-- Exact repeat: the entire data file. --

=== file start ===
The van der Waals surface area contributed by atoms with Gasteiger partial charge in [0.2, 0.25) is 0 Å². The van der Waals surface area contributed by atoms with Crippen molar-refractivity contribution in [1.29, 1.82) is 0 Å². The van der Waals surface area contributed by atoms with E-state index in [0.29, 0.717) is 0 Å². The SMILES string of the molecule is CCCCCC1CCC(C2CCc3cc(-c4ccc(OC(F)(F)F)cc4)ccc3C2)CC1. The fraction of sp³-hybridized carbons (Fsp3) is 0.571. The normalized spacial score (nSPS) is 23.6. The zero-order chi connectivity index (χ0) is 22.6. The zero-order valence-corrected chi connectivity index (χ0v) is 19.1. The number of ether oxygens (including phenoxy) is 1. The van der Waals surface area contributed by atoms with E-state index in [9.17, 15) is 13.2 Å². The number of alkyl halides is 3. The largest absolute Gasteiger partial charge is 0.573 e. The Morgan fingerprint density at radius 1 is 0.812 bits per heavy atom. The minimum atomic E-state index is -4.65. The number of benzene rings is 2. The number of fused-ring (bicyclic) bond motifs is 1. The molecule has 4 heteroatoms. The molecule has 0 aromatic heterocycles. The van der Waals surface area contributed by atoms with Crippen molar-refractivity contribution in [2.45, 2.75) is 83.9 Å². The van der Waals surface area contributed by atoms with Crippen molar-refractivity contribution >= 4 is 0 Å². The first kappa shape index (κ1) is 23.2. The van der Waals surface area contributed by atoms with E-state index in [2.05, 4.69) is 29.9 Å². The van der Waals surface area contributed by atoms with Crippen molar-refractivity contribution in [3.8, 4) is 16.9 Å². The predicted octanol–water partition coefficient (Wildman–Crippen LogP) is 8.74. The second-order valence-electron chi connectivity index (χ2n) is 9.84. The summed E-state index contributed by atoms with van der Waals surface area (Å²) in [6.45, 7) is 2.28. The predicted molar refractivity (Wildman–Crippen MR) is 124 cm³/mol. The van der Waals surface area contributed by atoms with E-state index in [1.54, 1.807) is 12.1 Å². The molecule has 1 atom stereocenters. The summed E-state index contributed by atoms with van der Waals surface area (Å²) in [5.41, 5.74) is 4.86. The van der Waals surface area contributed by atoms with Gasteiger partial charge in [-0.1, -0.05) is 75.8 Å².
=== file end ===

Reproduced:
The van der Waals surface area contributed by atoms with Gasteiger partial charge in [0.2, 0.25) is 0 Å². The van der Waals surface area contributed by atoms with Crippen molar-refractivity contribution in [1.29, 1.82) is 0 Å². The van der Waals surface area contributed by atoms with E-state index in [0.29, 0.717) is 0 Å². The SMILES string of the molecule is CCCCCC1CCC(C2CCc3cc(-c4ccc(OC(F)(F)F)cc4)ccc3C2)CC1. The fraction of sp³-hybridized carbons (Fsp3) is 0.571. The normalized spacial score (nSPS) is 23.6. The zero-order chi connectivity index (χ0) is 22.6. The zero-order valence-corrected chi connectivity index (χ0v) is 19.1. The number of ether oxygens (including phenoxy) is 1. The van der Waals surface area contributed by atoms with E-state index in [9.17, 15) is 13.2 Å². The number of alkyl halides is 3. The largest absolute Gasteiger partial charge is 0.573 e. The Morgan fingerprint density at radius 1 is 0.812 bits per heavy atom. The minimum atomic E-state index is -4.65. The number of benzene rings is 2. The number of fused-ring (bicyclic) bond motifs is 1. The molecule has 4 heteroatoms. The molecule has 0 aromatic heterocycles. The van der Waals surface area contributed by atoms with Crippen molar-refractivity contribution in [2.45, 2.75) is 83.9 Å². The van der Waals surface area contributed by atoms with Crippen molar-refractivity contribution >= 4 is 0 Å². The first kappa shape index (κ1) is 23.2. The van der Waals surface area contributed by atoms with E-state index in [2.05, 4.69) is 29.9 Å². The van der Waals surface area contributed by atoms with Crippen molar-refractivity contribution in [3.8, 4) is 16.9 Å². The predicted octanol–water partition coefficient (Wildman–Crippen LogP) is 8.74. The second-order valence-electron chi connectivity index (χ2n) is 9.84. The summed E-state index contributed by atoms with van der Waals surface area (Å²) in [6.45, 7) is 2.28. The predicted molar refractivity (Wildman–Crippen MR) is 124 cm³/mol. The van der Waals surface area contributed by atoms with E-state index in [1.54, 1.807) is 12.1 Å². The molecule has 1 atom stereocenters. The summed E-state index contributed by atoms with van der Waals surface area (Å²) in [5.41, 5.74) is 4.86. The van der Waals surface area contributed by atoms with Gasteiger partial charge in [-0.1, -0.05) is 75.8 Å².